12. ^ Regina Leader-Post, February 17, 1966
  13. ^ In a letter from the New Brunswick Museum archives, Ronald J. Bloore, curator, reported that the exhibit "is breaking all attendance records at this gallery."
  14. ^ Press Release. Retrieved November 15, 2018 from Mary Kuna, Archives & Research Library, New Brunswick Museum, dated February 17, 1966. "Tape 1 features Terry Rusling's electronic music..."
  15. ^ ArtsCanada February 1967
  16. ^ "Who They? People talked about... that's who," Maclean's, February 19, 1966, p.2
  17. ^ "University of Toronto Electroacoustic Music Studios" by Kevin Austin, dimensions i p.18.
  18. ^ CBC Times, October 8–14, 1966 pp. 4–5
  19. ^ CBC Archives, Item number (ISN) 103464; Accession number 1986-0810, October 8–14, 1966 pp. 4–5.
  20. ^ "RPM Weekly". Vol. 12 no. 25. February 7, 1970. p. 9.
  21. ^ Davies, Hugh (1969). International Electronic Music Catalog. MIT Press. ISBN 978-0-262-04012-9.
  22. ^ A Provisional List of Electronic Music Compositions, by Sven Hostrup Hansell (University of Illinois, School of Music, Experimental Music Studio, 1967), p. 114
  23. ^ Davies, pp. 12, 13 & 187}}
  24. ^ A Provisional List of Electronic Music Compositions, by Sven Hostrup Hansell (University of Illinois, School of Music, Experimental Music Studio, 1967), p. 114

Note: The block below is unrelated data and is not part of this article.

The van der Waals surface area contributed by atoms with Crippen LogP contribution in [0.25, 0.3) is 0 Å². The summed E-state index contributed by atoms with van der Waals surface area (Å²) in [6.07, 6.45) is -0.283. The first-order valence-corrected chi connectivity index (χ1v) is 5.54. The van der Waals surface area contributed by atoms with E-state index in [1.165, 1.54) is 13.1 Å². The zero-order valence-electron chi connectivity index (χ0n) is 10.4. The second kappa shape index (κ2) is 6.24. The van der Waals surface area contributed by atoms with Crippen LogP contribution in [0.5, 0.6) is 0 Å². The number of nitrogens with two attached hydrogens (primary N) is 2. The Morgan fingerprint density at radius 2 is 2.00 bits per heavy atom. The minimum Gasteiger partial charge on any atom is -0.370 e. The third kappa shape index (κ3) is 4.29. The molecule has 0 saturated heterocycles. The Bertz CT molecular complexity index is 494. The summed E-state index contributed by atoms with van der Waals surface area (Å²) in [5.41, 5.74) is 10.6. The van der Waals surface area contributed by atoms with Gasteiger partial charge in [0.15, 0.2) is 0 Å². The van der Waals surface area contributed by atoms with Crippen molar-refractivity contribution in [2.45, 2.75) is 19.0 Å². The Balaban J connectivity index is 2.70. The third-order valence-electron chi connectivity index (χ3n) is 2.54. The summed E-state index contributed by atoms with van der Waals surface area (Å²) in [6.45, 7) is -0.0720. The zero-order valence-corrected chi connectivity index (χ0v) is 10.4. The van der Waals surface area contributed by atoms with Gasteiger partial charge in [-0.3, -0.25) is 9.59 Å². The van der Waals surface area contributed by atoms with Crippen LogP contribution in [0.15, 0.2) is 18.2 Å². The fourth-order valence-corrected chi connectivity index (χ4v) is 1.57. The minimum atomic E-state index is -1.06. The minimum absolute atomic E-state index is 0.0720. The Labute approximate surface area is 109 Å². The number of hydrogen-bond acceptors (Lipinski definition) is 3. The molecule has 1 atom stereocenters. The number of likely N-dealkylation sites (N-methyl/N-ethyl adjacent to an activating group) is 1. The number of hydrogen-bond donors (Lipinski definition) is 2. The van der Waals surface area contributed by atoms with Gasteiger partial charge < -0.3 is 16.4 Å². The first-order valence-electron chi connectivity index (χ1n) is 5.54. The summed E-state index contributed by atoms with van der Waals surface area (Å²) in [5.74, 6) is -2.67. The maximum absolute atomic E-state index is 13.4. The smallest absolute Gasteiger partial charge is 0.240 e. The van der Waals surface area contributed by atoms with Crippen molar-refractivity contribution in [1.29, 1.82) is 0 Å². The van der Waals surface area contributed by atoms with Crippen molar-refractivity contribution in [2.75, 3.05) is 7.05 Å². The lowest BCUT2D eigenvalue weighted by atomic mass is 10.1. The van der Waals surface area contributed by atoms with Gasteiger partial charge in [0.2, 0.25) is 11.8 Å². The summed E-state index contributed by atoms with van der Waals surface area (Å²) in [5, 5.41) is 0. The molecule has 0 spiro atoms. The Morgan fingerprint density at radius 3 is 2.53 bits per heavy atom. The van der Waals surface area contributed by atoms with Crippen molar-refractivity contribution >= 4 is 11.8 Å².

25. ^ p. 18, The Globe and Mail, January 20, 1966, p. 10. Fonds Musee des beaux-arts de Montreal 1960–2009: "Audio-Kinetic Environment" June 29 – August 14, 1966.
  26. ^ CBC Archives: This episode was broadcast on April 13, 1967 and was narrated by Fletcher Markle

References[edit]

  • CBC Archives
  • Terry Rusling Archives
  • University of Illinois at Urbana–Champaign- Champaign Electronic Music Studio archives
  • Art Gallery of Ontario Archives (documents related to the Audio-Kinetic Environment)
  • New Brunswick Museum Archives (documents related to the Audio-Kinetic Environment)
  • Davies, Hugh (1968). International Electronic Music Catalog. New York: MIT Press. ISBN 978-0-262-04012-9.
  • Maclean's, February 19, 1966, p. 2
  • Cage, John; Knowles, Alison (1969). Notations. New York: Something Else Press. ISBN 0-87110-000-2. OCLC 33372429.
  • CBC Times, October 8–14, 1966 pp. 4–5
  • Globe & Mail, Saturday October 3, 1964.
  • "University of Toronto Electroacoustic Music Studio" by Kevin Austin from Dimensions i.
  • Library & Archives Canada
  • University of Toronto Electroacoustic Music Studios (UTEMS) Archive
  • Encyclopedia of Music in Canada, ed. by Kallmann, Potvin & Winters (University of Toronto Press. 1981. Toronto)